• Continue paying minimum payments on all debts
  • Focus your attention on the debt with the highest interest rate
  • When one debt is paid off, add all of the payments from that debt to the next smallest debt and continue paying

The goal is to pay off your debts in order of interest to save you time and money in the long run.

Debt Snowball Method VS. Debt Avalanche Method-

So, which is better?

Well, I have to be honest, they can come pretty close. As I’ve always said, personal finance is something that is just that: personal. Which means that you need to make personal decisions for yourself as to what will work best for you in your situation. And remember, I’m not an expert.

However, if you were to ask me which one I personally thought was better, I would go with the debt avalanche method, hands down. Why?

Well, the debt snowball method was created to help maintain motivation throughout debt repayment which, I’ll admit, can be difficult to do. Motivation is hard to keep hold of when you are living on next to nothing, so if you struggle with maintaining motivation, I encourage you to utilize this form of debt repayment.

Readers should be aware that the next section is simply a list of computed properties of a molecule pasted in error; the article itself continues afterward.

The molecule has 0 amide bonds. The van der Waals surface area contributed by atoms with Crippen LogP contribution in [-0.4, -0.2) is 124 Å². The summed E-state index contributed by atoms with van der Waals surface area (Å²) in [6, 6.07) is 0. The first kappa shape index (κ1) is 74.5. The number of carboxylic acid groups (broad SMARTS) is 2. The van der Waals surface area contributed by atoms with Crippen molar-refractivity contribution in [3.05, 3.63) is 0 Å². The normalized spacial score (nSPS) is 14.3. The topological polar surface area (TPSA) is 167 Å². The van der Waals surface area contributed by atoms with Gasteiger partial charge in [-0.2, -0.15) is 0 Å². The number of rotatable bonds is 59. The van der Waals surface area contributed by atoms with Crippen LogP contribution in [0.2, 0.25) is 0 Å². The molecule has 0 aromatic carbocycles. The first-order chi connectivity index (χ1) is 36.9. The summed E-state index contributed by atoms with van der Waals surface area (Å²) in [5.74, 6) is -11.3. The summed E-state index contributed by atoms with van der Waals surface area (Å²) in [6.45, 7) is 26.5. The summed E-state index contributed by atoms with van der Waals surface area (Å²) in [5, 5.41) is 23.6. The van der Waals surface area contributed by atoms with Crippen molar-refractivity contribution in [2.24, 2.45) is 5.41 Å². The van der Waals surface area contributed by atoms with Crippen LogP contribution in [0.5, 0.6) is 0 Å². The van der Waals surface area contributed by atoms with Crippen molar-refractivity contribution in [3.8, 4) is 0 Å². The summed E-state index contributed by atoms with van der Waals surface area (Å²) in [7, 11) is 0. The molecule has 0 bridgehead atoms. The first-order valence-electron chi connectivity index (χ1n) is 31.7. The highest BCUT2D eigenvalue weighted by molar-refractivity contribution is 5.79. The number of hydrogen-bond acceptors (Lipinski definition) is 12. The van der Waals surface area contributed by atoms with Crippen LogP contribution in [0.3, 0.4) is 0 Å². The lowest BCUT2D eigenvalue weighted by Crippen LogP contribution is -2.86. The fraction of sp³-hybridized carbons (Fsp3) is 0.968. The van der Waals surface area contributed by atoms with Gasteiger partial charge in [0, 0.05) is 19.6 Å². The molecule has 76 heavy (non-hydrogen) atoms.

From a strictly financial point, though, the debt avalanche method is clearly the winner. You see, no matter what, if you are paying on the highest interest first you will save money and time in your debt repayment.

Now, perhaps you only have a couple of loans and they all have low interest rates and are low amounts… In that scenario, it probably doesn’t matter which debt repayment plan you pick.

But if you are like the average American, you’re probably not that lucky. You most likely have over $30,000 in varying interest rates worth of debt growing each and every day. As Dave Ramsey says, “Debt is normal, be weird.”